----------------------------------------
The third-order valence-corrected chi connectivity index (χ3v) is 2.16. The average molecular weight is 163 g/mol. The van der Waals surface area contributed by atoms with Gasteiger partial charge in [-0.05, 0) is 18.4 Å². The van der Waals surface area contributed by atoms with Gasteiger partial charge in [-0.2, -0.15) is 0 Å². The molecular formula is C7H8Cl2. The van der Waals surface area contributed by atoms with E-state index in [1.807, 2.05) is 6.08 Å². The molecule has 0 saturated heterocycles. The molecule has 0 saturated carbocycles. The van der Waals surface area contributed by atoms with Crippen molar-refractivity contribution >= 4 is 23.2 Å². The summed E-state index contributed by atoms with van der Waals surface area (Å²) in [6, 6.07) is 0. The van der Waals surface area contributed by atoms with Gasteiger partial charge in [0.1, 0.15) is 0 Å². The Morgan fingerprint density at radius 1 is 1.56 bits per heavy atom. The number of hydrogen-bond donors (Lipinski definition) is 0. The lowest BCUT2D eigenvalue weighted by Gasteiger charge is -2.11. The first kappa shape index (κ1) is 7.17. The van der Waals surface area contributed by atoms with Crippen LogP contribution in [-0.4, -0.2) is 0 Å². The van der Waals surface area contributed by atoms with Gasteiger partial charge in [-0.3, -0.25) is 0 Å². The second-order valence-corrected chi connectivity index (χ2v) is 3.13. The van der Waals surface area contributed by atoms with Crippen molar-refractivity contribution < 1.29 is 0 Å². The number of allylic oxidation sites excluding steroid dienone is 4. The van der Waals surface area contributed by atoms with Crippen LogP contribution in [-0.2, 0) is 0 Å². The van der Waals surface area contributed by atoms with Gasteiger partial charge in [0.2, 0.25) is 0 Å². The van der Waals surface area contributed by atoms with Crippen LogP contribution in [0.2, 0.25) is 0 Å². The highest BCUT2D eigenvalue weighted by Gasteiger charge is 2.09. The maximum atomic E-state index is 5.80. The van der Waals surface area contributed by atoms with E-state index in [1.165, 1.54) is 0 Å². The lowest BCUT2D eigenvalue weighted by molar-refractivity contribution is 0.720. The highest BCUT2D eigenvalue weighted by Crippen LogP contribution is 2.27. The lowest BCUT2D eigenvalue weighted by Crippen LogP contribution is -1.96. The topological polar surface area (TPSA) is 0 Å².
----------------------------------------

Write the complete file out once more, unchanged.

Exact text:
The third-order valence-corrected chi connectivity index (χ3v) is 2.16. The average molecular weight is 163 g/mol. The van der Waals surface area contributed by atoms with Gasteiger partial charge in [-0.05, 0) is 18.4 Å². The van der Waals surface area contributed by atoms with Gasteiger partial charge in [-0.2, -0.15) is 0 Å². The molecular formula is C7H8Cl2. The van der Waals surface area contributed by atoms with E-state index in [1.807, 2.05) is 6.08 Å². The molecule has 0 saturated heterocycles. The molecule has 0 saturated carbocycles. The van der Waals surface area contributed by atoms with Crippen molar-refractivity contribution >= 4 is 23.2 Å². The summed E-state index contributed by atoms with van der Waals surface area (Å²) in [6, 6.07) is 0. The van der Waals surface area contributed by atoms with Gasteiger partial charge in [0.1, 0.15) is 0 Å². The Morgan fingerprint density at radius 1 is 1.56 bits per heavy atom. The number of hydrogen-bond donors (Lipinski definition) is 0. The lowest BCUT2D eigenvalue weighted by Gasteiger charge is -2.11. The first kappa shape index (κ1) is 7.17. The van der Waals surface area contributed by atoms with Crippen LogP contribution in [-0.4, -0.2) is 0 Å². The van der Waals surface area contributed by atoms with Gasteiger partial charge in [-0.3, -0.25) is 0 Å². The second-order valence-corrected chi connectivity index (χ2v) is 3.13. The van der Waals surface area contributed by atoms with Crippen molar-refractivity contribution < 1.29 is 0 Å². The number of allylic oxidation sites excluding steroid dienone is 4. The van der Waals surface area contributed by atoms with Crippen LogP contribution in [-0.2, 0) is 0 Å². The van der Waals surface area contributed by atoms with Gasteiger partial charge in [0.2, 0.25) is 0 Å². The van der Waals surface area contributed by atoms with Crippen LogP contribution in [0.2, 0.25) is 0 Å². The highest BCUT2D eigenvalue weighted by Gasteiger charge is 2.09. The maximum atomic E-state index is 5.80. The van der Waals surface area contributed by atoms with E-state index in [1.165, 1.54) is 0 Å². The lowest BCUT2D eigenvalue weighted by molar-refractivity contribution is 0.720. The highest BCUT2D eigenvalue weighted by Crippen LogP contribution is 2.27. The lowest BCUT2D eigenvalue weighted by Crippen LogP contribution is -1.96. The topological polar surface area (TPSA) is 0 Å².